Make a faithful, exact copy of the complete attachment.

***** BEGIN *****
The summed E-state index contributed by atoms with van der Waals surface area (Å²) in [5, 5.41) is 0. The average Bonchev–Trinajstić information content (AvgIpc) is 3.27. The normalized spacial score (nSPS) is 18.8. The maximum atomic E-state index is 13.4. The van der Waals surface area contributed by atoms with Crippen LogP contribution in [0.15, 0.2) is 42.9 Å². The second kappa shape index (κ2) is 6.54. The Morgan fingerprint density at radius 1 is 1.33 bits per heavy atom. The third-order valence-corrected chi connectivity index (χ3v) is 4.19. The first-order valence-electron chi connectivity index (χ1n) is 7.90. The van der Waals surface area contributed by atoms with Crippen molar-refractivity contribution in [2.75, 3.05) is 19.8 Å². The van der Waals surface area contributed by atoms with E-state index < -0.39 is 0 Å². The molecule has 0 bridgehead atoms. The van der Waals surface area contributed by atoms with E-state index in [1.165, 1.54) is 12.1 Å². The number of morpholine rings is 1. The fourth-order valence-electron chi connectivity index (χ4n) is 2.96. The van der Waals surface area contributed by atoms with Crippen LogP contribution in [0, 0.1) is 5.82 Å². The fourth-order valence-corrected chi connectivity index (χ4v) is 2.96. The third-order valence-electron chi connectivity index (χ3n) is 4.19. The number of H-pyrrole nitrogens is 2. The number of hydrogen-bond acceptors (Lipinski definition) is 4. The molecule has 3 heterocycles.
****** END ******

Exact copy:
The summed E-state index contributed by atoms with van der Waals surface area (Å²) in [5, 5.41) is 0. The average Bonchev–Trinajstić information content (AvgIpc) is 3.27. The normalized spacial score (nSPS) is 18.8. The maximum atomic E-state index is 13.4. The van der Waals surface area contributed by atoms with Crippen LogP contribution in [0.15, 0.2) is 42.9 Å². The second kappa shape index (κ2) is 6.54. The Morgan fingerprint density at radius 1 is 1.33 bits per heavy atom. The third-order valence-corrected chi connectivity index (χ3v) is 4.19. The first-order valence-electron chi connectivity index (χ1n) is 7.90. The van der Waals surface area contributed by atoms with Crippen molar-refractivity contribution in [2.75, 3.05) is 19.8 Å². The van der Waals surface area contributed by atoms with E-state index < -0.39 is 0 Å². The molecule has 0 bridgehead atoms. The van der Waals surface area contributed by atoms with E-state index in [1.165, 1.54) is 12.1 Å². The number of morpholine rings is 1. The fourth-order valence-electron chi connectivity index (χ4n) is 2.96. The van der Waals surface area contributed by atoms with Crippen LogP contribution in [0, 0.1) is 5.82 Å². The fourth-order valence-corrected chi connectivity index (χ4v) is 2.96. The third-order valence-electron chi connectivity index (χ3n) is 4.19. The number of H-pyrrole nitrogens is 2. The number of hydrogen-bond acceptors (Lipinski definition) is 4. The molecule has 3 heterocycles.